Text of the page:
Lhasa uprising eyewitness recounts nightmareJuly 30th, 2008 - 3:56 pm ICT by IANS
New Delhi, July 30 (IANS) “The police fired at the protesters, killing scores of innocent people. Trucks followed the army and the police, carrying away the bodies to destroy any evidence of Tibetans killed. I myself saw many people killed,” recounted Kunsang, 30, who was in Lhasa when protests erupted in March this year. He was speaking at a programme called “What Happened in Tibet: An eyewitness account”, organised Tuesday by the NGO Friends of Tibet.
“The uprising March 10 was not a result of just one or two days (of incidents). Tension was building since January and February. There were whispers among people regarding the alarming rise in number of police personnel in the city,” said Kunsang, who managed to escape.
Tibetan poet and activist Tenzin Tsundue moderated the programme in which Kunsang spoke in Tibetan.
“There were also reports of Chinese Army being stationed in the city. Even before March 10, people were stopped from going on pilgrimage and the movement of people was stopped,” said Kunsang, who sold second-hand clothes for a living.
“The complete city was in chaos and everywhere there was army and police. Tanks were dropping tear gas shells and the police fired at the protesters killing scores of innocent people,” Kunsang said.
“Trucks followed the army and the police carrying away bodies to destroy any evidence of Tibetans killed. I myself saw many people being shot dead. The only sign of those killed was blood stained roads,” he added.
“The city was in complete chaos, no one knew what was happening. There was no one leading the protest, Tibetans were just raising slogans against China authorities demanding independence in small groups across the city.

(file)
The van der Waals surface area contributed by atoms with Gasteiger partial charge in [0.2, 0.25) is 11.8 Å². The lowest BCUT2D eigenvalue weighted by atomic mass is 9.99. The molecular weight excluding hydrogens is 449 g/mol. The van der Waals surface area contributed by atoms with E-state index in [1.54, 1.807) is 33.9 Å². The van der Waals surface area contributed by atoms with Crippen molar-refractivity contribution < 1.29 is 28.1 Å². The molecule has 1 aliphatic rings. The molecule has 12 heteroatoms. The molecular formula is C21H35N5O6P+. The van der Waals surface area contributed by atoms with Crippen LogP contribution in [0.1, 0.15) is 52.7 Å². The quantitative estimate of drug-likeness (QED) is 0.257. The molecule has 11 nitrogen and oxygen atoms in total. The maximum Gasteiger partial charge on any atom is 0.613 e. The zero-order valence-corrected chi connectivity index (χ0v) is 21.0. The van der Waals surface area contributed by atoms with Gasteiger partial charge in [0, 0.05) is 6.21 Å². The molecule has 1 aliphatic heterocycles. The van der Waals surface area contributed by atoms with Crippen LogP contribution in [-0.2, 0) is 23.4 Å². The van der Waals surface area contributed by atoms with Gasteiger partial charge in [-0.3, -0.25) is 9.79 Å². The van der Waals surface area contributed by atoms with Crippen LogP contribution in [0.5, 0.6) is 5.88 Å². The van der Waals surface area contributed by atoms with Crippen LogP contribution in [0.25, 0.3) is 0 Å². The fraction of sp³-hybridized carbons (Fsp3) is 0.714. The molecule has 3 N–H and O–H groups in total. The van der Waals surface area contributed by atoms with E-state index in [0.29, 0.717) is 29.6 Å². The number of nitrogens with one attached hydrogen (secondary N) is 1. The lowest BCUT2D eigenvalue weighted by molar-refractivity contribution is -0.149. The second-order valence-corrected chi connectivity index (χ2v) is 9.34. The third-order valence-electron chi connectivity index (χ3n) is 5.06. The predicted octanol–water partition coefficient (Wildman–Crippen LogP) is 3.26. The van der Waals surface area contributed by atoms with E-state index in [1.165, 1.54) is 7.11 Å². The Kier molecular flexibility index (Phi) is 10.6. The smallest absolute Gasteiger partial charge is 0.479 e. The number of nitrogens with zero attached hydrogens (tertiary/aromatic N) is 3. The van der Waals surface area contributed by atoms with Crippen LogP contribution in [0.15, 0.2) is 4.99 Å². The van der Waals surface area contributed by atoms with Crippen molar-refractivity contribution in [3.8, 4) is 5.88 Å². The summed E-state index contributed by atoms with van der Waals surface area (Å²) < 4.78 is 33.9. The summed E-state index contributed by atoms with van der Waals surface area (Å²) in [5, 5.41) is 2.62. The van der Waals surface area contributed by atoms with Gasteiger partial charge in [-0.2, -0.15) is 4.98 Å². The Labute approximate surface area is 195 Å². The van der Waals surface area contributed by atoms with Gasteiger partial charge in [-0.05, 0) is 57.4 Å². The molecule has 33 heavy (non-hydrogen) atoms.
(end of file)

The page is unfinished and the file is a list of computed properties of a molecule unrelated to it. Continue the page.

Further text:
“After a few days we realised that the city was in complete control of the army and the police. I stayed with a friend who works in railways till March 18. The police were keeping record of every single person in the city by conducting house-to-house checks.”
Kunsang managed to leave Tibet March 26 and reach Nepal two days later. He remained in Nepal for a month and then reached Dharamsala, from where the Tibetan parliament-in-exile operates.
Asked if he is in touch with any of his family members, Kunsang said: “My father lives a nomadic life so it is not possible to remain in touch with him but I talk to my elder brother regularly.”
Serta Tsultrim, who is the youngest member of the Tibetan parliament-in-exile, said: “We have solid evidence of 218 Tibetans killed in the uprising. It could be more, as there is no clear evidence of other Tibetans.
“As per our information, nearly 5,000 Tibetans were arrested in the protest and more than 1,000 were wounded,” he added.
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